Willingness of Rural and Peri-urban Women Smallholder Farmers to Participate in Home-grown School Feeding Farming Contracts
No 266714, 2018 Annual Meeting, February 2-6, 2018, Jacksonville, Florida from Southern Agricultural Economics Association
Conventional school feeding programs in developing economies have often been operated using international food aid to improve nutritional and educational outcomes of the most vulnerable school-age children. Home-Grown School Feeding (HGSF) programs on the other hand, refer to a framework in which the school feeding is administered using food that is locally grown by smallholder farmers; this mechanism is designed to link school feeding with local agricultural production, with a two-fold objective of increasing children’s well-being as well as promoting local agricultural production and development by generating demand for small-holder farmers’ output. Using survey data from 150 households in rural and peri-urban communities in Ghana, this study examines the binding constraints facing smallholder farmer when deciding to participate in a school feeding farming contract. The study elicits responses from both the male household head and a secondary respondent, typically a woman farmer to examine whether cash flow or market risk constraints are binding. The research uses preliminary descriptive results to assess whether farmers who receive an initial payment are more willing to participate in the school feeding program contract, than farmers who receive no initial payments and how these differ by gender.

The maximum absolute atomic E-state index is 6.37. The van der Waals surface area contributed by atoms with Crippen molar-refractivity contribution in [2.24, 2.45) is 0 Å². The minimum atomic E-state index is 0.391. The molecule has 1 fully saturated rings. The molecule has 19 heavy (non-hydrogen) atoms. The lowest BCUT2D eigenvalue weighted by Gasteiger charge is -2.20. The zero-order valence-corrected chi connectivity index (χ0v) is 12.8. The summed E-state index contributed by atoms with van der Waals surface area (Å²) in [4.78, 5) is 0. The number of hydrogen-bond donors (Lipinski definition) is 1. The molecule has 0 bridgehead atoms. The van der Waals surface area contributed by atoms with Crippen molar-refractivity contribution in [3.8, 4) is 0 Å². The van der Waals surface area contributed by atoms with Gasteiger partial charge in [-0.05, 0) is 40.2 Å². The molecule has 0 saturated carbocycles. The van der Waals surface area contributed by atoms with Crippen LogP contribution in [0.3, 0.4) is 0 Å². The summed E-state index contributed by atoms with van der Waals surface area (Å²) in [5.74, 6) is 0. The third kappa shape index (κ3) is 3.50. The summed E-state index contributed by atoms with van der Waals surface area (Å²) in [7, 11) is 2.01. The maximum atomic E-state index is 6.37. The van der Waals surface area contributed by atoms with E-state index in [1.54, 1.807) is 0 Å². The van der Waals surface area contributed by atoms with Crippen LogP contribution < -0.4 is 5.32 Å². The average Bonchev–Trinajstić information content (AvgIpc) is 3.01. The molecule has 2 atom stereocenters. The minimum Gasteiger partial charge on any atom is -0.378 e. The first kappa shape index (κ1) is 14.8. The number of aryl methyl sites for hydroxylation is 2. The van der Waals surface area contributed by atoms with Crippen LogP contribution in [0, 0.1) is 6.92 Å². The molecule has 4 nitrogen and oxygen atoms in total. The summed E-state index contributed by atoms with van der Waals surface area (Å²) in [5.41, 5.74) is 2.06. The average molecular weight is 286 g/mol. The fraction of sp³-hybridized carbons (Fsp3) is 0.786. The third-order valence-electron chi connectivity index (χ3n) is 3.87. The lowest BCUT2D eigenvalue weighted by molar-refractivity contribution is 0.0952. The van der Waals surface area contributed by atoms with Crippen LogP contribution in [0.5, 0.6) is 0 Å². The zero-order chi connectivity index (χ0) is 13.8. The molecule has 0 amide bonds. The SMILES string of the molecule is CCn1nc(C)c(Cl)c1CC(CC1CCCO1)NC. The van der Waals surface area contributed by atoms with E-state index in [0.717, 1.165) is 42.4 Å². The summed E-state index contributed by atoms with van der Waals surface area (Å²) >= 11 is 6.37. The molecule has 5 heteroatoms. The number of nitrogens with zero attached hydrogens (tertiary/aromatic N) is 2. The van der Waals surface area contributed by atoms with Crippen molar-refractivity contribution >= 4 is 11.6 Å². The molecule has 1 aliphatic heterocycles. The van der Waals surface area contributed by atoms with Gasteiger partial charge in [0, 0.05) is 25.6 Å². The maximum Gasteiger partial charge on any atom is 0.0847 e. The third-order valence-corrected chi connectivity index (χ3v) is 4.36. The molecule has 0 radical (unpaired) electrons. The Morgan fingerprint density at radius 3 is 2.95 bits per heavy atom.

Keywords: Agricultural and Food Policy; Food Security and Poverty (search for similar items in EconPapers)
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